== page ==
It’s been another eventful week around the Kidlitosphere. Here are some links, for your perusal:
April is National Poetry Month. There are a host of activities going on around the Kidlitosphere in celebration. Happily, Laura Evans of All Things Poetry has compiled a list (which I in turn copied from Finding Wonderland - you can find more details there):
- 30 Poets/30 Days in April 2010 @ GottaBook
- New GLBTQ Teen Poetry @ I’m Here, I’m Queer, What the Hell Do I Read?
- Poems about Teaching @ A Year of Reading
- Poetry Book Giveaway @ Irene Latham
- Poetry Makers @ The Miss Rumphius Effect
- Poetry Potluck @ Jama Rattigan’s alphabet soup
- Poetry Tag @ Sylvia Vardell’s Poetry for Children
- Poetry Postcard Project @ Jone MacCulloch
- Thirty Days, Thirty Students, Thirty Poems @ Jone MacCulloch
- Share a Poem @ Laura Purdie Salas
- Original Poem-A-Day Challenge: The following people are challenging themselves to write a poem a day. Poems will appear on the poet’s site: Susan Taylor Brown; Mary Lee Hahn; Andromeda Jazmon; Irene Latham; Jone MacCulloch; Elizabeth Moore; April Halprin Wayland.
This week I was honored to receive not one but two blog awards from Dawn Little of Literacy Toolbox. Like my co-honoree Terry Doherty, I’m not one to pass along awards like this - I don’t like picking sub-sets of my favorite blogs, according to anyone else’s criteria. But I am delighted to be in such wonderful company with the other names on Dawn’s list.
I was also happy to have my blog listed as a resource recently on the Education and Social Sciences Library (ESSL) Children’s Literature Blog. Katelyn Edds chose a selection of blogs based on “how often the blogs were updated, their layout and content, and how often the blogs were cited by others as being authoritative.” I’m in excellent company there, too, with blogs like Fuse #8, Readergirlz, and Guys Lit Wire, to name a few.
Speaking of Terry Doherty, her writer’s prompt at Booklights this month is a fun one - Mad Libs. Oh, how I loved Mad Libs when I was in middle school. She talks about some different versions of the Mad Libs idea, shares some memories, and discusses why Mad Libs and related word games are an excellent literacy tool. Fun stuff! Ann also talks about writing prompts for kids in her monthly Booklights post. Great minds thinking alike, I guess.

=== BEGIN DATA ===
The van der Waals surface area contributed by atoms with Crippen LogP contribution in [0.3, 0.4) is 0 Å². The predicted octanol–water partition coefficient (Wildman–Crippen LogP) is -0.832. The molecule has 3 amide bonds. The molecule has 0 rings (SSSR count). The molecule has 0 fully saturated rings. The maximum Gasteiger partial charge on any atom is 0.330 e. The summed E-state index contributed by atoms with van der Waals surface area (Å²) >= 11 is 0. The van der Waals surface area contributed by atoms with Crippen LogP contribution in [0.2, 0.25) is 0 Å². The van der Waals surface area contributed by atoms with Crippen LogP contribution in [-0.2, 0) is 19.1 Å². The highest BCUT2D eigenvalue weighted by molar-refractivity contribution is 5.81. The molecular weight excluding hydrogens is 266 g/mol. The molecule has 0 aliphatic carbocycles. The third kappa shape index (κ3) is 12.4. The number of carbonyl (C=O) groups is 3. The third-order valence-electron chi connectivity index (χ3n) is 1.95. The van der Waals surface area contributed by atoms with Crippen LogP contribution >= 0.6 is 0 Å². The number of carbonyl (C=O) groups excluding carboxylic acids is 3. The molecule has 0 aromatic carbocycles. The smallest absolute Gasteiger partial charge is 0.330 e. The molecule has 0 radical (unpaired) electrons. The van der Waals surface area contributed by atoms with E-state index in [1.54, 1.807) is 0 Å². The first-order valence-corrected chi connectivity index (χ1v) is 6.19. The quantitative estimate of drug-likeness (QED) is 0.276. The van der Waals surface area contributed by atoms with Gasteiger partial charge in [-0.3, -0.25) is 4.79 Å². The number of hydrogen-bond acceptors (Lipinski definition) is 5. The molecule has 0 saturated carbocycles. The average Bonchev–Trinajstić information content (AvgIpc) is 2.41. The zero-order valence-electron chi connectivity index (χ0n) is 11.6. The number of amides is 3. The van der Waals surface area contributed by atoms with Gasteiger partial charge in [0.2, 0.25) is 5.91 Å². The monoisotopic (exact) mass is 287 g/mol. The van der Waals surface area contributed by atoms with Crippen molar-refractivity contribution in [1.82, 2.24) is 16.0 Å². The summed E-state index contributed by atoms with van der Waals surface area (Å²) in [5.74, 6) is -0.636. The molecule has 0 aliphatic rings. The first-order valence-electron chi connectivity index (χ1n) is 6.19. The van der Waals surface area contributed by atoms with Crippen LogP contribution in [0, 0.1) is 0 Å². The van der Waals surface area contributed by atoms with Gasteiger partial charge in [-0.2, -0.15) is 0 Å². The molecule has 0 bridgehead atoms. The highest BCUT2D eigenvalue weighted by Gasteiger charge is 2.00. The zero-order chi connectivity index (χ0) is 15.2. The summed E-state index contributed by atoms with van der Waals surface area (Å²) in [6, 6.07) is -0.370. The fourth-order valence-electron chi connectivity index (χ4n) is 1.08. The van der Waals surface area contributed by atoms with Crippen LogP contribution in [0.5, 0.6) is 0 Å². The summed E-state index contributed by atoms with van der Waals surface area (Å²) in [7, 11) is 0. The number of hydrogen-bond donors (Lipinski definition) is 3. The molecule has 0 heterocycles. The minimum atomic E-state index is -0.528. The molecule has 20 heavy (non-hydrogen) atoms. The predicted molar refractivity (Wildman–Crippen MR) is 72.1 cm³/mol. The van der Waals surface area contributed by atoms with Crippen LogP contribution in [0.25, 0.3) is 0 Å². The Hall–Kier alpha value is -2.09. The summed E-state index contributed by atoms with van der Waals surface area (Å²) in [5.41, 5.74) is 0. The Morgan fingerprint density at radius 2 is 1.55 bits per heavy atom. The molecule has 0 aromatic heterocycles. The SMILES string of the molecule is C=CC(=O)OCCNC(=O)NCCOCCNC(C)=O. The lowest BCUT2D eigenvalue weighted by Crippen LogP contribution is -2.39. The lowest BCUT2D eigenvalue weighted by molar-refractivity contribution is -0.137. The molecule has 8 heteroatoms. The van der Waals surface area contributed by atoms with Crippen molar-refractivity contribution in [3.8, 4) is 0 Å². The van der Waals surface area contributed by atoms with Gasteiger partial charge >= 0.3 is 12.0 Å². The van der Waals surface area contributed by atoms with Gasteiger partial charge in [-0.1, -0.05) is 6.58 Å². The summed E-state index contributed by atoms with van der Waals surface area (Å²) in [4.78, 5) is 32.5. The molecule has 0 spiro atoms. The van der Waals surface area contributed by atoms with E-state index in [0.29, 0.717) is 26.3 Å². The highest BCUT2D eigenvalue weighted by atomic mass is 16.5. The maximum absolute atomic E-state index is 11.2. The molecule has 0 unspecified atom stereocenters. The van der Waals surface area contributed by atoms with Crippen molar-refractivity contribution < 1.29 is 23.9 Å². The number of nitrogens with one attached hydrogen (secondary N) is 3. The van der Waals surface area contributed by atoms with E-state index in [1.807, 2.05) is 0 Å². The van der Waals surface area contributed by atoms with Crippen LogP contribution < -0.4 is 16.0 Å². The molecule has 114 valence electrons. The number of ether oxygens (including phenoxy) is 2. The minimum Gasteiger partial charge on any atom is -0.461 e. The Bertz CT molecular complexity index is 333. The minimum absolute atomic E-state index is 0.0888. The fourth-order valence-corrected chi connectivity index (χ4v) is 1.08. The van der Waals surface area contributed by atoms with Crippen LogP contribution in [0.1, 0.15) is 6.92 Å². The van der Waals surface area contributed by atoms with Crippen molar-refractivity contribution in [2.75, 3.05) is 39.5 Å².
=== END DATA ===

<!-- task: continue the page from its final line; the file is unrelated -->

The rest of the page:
Accredited Online Colleges has a fun post this week: 10 Children’s Books Every Business Student Should read. It’s a nice mix of older and newer titles, and includes Chris Barton’s The Day-Glo Brothers. Thanks to Emma Taylor for the link.
Liz B responds at Tea Cozy to a recent New York Times article by Julie Just about problem parents in young adult literature. I agree 100% with Liz’s conclusion: “Just as parents need to get out of the way for their teenagers to mature into adults, so should we adults who read and review young adult books get out of the way of the intended audience — the teens. Yes, we can read and enjoy those books; but let’s not ask for those books to be written to reflect our reality of adults and parents.” But do read the whole post. Monica Edinger chimes in on the Times piece, too, though more briefly.
At the Book Whisperer, Donalyn Miller continues her series on resources to help teachers discover books for kids. This time, she discusses Twitter (where you can find her at @DonalynBooks). She gives tons of great examples of the fun that is following the kidlit twitterverse.
The NCBLA blog reports on the start of the Exquisite Corpse Adventure Mystery Author Contest. The idea is for school classes to “Play Twenty Questions with other Exquisite Corpse Adventure readers around the country to help identify The Mystery Author! Every class that solves the mystery and emails in the correct guess will be entered into a drawing to win a collection of books valued at over $500 for their classroom or library, plus a phone conversation with The Mystery Author!”
- I haven’t mentioned it in a while, and thought that I would draw your attention to the latest installment of Sherry Early’s Saturday Review of Books at Semicolon. Every week, Sherry asks contributors to link to their reviews from the week - resulting in links to dozens of book reviews.
- Mitali Perkins shares an inspiring plea from 8th grader Anisha N. on behalf of her school library.
- Lenore’s International Book Blogger Mentor program is up and running. She shares some of the featured bloggers at Presenting Lenore.
- At the Tidy Books blog, Ian Newbold is wondering whether or not children’s books should come with warnings (e.g. if a character dies).
- Doret wraps up her fun 9 Authors - 12 Baseball Questions series at TheHappyNappyBookseller.
- If you need more kidlitosphere news, check out the latest FuseNews from Betsy Bird at A Fuse #8 Production. There are also some interesting news links in Joanne Meier’s Food for Thought post at Reading Rockets this week.
- And finally, Kate Coombs has this week’s Poetry Friday roundup at Book Aunt.
I’ll be away from the computer tomorrow, celebrating Easter as well as baseball’s Opening Day (finally!). Wishing you all a Happy Easter or Passover, or anything else that you might celebrate, and a happy spring.